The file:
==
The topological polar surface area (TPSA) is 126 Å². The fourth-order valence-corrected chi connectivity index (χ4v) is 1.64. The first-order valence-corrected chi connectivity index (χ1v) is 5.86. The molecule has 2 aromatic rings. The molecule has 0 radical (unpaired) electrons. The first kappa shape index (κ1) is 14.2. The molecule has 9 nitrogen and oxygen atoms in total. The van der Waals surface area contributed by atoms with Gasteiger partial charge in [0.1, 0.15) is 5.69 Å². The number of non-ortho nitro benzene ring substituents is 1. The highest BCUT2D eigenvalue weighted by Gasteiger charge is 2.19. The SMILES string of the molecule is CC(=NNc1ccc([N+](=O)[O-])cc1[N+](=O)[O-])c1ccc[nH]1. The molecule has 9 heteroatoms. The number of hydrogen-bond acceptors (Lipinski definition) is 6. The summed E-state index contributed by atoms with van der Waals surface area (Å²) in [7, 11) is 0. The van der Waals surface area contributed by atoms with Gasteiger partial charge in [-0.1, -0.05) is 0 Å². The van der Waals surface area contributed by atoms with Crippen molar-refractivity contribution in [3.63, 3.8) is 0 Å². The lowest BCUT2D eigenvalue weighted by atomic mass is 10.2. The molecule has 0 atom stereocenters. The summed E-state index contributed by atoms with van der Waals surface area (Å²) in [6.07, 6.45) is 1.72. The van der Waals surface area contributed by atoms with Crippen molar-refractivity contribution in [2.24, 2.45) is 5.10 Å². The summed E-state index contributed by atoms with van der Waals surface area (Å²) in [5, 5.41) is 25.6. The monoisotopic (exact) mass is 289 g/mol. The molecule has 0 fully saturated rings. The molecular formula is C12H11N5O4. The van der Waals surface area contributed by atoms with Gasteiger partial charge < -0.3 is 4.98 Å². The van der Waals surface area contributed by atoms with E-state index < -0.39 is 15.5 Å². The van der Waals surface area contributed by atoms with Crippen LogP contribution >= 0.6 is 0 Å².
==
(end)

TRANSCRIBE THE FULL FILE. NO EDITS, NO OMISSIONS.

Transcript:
The topological polar surface area (TPSA) is 126 Å². The fourth-order valence-corrected chi connectivity index (χ4v) is 1.64. The first-order valence-corrected chi connectivity index (χ1v) is 5.86. The molecule has 2 aromatic rings. The molecule has 0 radical (unpaired) electrons. The first kappa shape index (κ1) is 14.2. The molecule has 9 nitrogen and oxygen atoms in total. The van der Waals surface area contributed by atoms with Gasteiger partial charge in [0.1, 0.15) is 5.69 Å². The number of non-ortho nitro benzene ring substituents is 1. The highest BCUT2D eigenvalue weighted by Gasteiger charge is 2.19. The SMILES string of the molecule is CC(=NNc1ccc([N+](=O)[O-])cc1[N+](=O)[O-])c1ccc[nH]1. The molecule has 9 heteroatoms. The number of hydrogen-bond acceptors (Lipinski definition) is 6. The summed E-state index contributed by atoms with van der Waals surface area (Å²) in [7, 11) is 0. The van der Waals surface area contributed by atoms with Gasteiger partial charge in [-0.1, -0.05) is 0 Å². The van der Waals surface area contributed by atoms with Crippen molar-refractivity contribution in [3.63, 3.8) is 0 Å². The lowest BCUT2D eigenvalue weighted by atomic mass is 10.2. The molecule has 0 atom stereocenters. The summed E-state index contributed by atoms with van der Waals surface area (Å²) in [6.07, 6.45) is 1.72. The van der Waals surface area contributed by atoms with Crippen molar-refractivity contribution in [2.24, 2.45) is 5.10 Å². The summed E-state index contributed by atoms with van der Waals surface area (Å²) in [5, 5.41) is 25.6. The monoisotopic (exact) mass is 289 g/mol. The molecule has 0 fully saturated rings. The molecular formula is C12H11N5O4. The van der Waals surface area contributed by atoms with Gasteiger partial charge < -0.3 is 4.98 Å². The van der Waals surface area contributed by atoms with E-state index < -0.39 is 15.5 Å². The van der Waals surface area contributed by atoms with Crippen LogP contribution >= 0.6 is 0 Å².